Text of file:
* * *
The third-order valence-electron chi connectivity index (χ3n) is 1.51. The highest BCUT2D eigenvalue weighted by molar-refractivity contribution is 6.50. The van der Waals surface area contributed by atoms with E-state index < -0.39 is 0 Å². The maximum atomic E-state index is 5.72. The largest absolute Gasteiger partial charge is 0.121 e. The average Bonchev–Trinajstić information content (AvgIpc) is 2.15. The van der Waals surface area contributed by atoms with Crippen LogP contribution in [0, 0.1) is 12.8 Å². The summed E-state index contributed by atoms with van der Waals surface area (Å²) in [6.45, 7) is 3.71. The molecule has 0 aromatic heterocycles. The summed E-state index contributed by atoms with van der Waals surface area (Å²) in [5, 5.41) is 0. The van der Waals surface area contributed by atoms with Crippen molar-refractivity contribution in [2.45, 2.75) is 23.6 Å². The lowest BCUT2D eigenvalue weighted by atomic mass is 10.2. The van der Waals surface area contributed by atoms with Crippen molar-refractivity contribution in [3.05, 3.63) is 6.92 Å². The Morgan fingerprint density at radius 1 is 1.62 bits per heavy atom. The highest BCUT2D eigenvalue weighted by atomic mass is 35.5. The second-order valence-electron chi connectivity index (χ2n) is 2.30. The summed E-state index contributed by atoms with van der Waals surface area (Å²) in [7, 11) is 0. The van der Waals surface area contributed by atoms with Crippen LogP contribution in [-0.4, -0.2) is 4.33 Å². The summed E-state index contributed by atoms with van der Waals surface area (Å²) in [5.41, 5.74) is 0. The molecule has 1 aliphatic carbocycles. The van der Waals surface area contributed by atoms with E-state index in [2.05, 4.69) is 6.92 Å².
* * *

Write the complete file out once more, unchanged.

The third-order valence-electron chi connectivity index (χ3n) is 1.51. The highest BCUT2D eigenvalue weighted by molar-refractivity contribution is 6.50. The van der Waals surface area contributed by atoms with E-state index < -0.39 is 0 Å². The maximum atomic E-state index is 5.72. The largest absolute Gasteiger partial charge is 0.121 e. The average Bonchev–Trinajstić information content (AvgIpc) is 2.15. The van der Waals surface area contributed by atoms with Crippen LogP contribution in [0, 0.1) is 12.8 Å². The summed E-state index contributed by atoms with van der Waals surface area (Å²) in [6.45, 7) is 3.71. The molecule has 0 aromatic heterocycles. The summed E-state index contributed by atoms with van der Waals surface area (Å²) in [5, 5.41) is 0. The van der Waals surface area contributed by atoms with Crippen molar-refractivity contribution in [2.45, 2.75) is 23.6 Å². The lowest BCUT2D eigenvalue weighted by atomic mass is 10.2. The van der Waals surface area contributed by atoms with Crippen molar-refractivity contribution in [3.05, 3.63) is 6.92 Å². The Morgan fingerprint density at radius 1 is 1.62 bits per heavy atom. The highest BCUT2D eigenvalue weighted by atomic mass is 35.5. The second-order valence-electron chi connectivity index (χ2n) is 2.30. The summed E-state index contributed by atoms with van der Waals surface area (Å²) in [7, 11) is 0. The van der Waals surface area contributed by atoms with Crippen LogP contribution in [-0.4, -0.2) is 4.33 Å². The summed E-state index contributed by atoms with van der Waals surface area (Å²) in [5.41, 5.74) is 0. The molecule has 1 aliphatic carbocycles. The van der Waals surface area contributed by atoms with E-state index in [2.05, 4.69) is 6.92 Å².